If you follow or like a Page on Facebook, and another Page tags that page on Facebook within their own post, there's a higher likelihood that you'll see that post in your feed, even though you haven't liked or followed that brand or business.
Here's the example Facebook provided, in which Bleacher Report's Facebook Page tagged Dwight Howard's Facebook Page:
This announcement follows on the new trending feature Facebook launched in January. Like Facebook's Trending topics, the Page tagging update will allow users to see content they are expressly interested in, while introducing them to new sources of information about those topics and potentially find new Pages to like.
However, one significant downside to this feature is that spammers could potentially start tagging popular Pages within their own posts, in the hopes of showing up on the news feeds of Facebook users they otherwise couldn't reach.
The only way to really compensate for this would be for people to report the post as spam, but it might not be spam in the most direct sense. You could potentially require the tagged person or page to approve it first, but in a fast moving social site, that approval might not happen for hours or days – if at all, especially for pages and people that aren't that active.
For example, if you like the Vancouver Canucks on Facebook, and a spammer has an affiliate hockey ticket site or hockey jersey site, they could tag the Vancouver Canucks Facebook Page in their posts in the hopes that people who have liked the Canucks will see that post and possibly buy from their affiliate link or website, especially if they coincide it with a like/share/click campaign as well to artificially inflate its popularity. So this could quickly become spam central on Facebook.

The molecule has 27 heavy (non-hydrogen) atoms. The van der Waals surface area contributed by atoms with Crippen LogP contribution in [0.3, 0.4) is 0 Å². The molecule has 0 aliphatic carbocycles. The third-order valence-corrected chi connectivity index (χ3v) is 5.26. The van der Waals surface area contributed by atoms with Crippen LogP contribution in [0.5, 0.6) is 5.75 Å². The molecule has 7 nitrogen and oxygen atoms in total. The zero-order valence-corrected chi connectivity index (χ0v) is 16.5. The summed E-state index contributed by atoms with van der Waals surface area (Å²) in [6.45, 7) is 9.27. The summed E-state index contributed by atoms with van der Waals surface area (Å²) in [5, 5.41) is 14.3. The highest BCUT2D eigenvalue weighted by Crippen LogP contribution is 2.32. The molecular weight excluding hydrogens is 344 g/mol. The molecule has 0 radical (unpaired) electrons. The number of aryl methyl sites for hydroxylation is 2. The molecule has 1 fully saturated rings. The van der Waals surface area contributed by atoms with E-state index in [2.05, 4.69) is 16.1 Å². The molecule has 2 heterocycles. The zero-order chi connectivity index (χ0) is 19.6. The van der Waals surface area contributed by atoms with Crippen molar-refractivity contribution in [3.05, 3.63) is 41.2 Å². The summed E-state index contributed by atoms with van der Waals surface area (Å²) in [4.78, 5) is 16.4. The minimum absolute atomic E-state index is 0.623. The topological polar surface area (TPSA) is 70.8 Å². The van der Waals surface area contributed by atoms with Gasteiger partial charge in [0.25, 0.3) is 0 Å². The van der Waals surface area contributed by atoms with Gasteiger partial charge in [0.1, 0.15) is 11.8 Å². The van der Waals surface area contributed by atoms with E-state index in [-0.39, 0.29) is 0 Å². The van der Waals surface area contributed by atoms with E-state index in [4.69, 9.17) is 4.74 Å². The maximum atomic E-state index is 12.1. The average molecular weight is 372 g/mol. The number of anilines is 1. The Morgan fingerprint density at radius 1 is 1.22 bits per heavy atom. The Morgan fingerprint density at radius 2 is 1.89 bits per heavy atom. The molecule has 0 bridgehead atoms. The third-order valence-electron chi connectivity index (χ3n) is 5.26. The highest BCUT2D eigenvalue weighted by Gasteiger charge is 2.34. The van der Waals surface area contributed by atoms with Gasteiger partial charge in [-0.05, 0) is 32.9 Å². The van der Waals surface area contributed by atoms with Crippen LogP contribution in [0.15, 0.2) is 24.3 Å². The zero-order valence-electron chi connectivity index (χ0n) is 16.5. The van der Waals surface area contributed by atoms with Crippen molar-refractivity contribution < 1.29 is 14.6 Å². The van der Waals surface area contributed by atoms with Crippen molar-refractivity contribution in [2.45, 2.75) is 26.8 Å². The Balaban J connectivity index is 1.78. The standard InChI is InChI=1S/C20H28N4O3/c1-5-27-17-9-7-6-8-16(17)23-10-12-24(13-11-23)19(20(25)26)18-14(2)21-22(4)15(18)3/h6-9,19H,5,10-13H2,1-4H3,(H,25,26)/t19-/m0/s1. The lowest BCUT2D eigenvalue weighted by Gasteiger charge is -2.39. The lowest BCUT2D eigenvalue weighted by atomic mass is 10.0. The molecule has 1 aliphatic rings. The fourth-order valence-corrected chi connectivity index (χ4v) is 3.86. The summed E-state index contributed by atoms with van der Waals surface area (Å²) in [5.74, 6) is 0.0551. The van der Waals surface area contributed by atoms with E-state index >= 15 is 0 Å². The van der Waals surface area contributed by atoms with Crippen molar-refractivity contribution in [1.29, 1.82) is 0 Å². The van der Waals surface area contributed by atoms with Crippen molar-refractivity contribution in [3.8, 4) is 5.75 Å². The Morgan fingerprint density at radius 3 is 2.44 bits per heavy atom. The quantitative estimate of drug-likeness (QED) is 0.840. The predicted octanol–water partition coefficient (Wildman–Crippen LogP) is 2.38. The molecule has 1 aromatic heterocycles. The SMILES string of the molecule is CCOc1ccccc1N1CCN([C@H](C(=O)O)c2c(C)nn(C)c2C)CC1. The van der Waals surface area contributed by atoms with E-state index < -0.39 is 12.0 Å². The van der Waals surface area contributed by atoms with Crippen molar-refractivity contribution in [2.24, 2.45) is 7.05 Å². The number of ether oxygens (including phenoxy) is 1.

Facebook says that is working to ensure that only the most relevant stories appear in news feed from these related pages. One of the criteria it seems to be following is looking at ones that have the most engagement such as likes, comments, shares, and clicks. This could possibly help the spam issue, although it also opens up the possibility of those spam pages with their spam Facebook posts being inflated with something like buying Facebook likes in order to increase the odds it appears in others newsfeeds feeds.
This article was originally published on Search Engine Watch.
Meet Your Favorite ClickZ Contributors
Many of ClickZ's leading expert contributors will be at ClickZ Live, the new online and digital marketing event kicking off in New York (March 31-April 3). Hear from the likes of: Jeremy Hull, Lisa Raehsler, Andrew Goodman, Bryan Eisenberg, Mathew Sweezey, Aaron Kahlow, Stephanie Miller, Simms Jenkins, Jeanne S. Jennings, Dave Hendricks and more!
Jennifer Slegg began as a freelance writer, and turned to search engine optimization and writing content for the web in 1998. She has created numerous content-rich sites in niche markets and works with many clients on content creation, strategy, and monetization. She writes about many search industry and social media topics on her blog, JenniferSlegg.com and is a frequent speaker at search industry conferences on SEO, content marketing and content monetization. Acknowledged as the leading expert on the Google AdSense contextual advertising program, she runs JenSense, a blog dealing exclusively with contextual advertising. She is known by many as her handle Jenstar on various webmaster forums.
March 19, 2014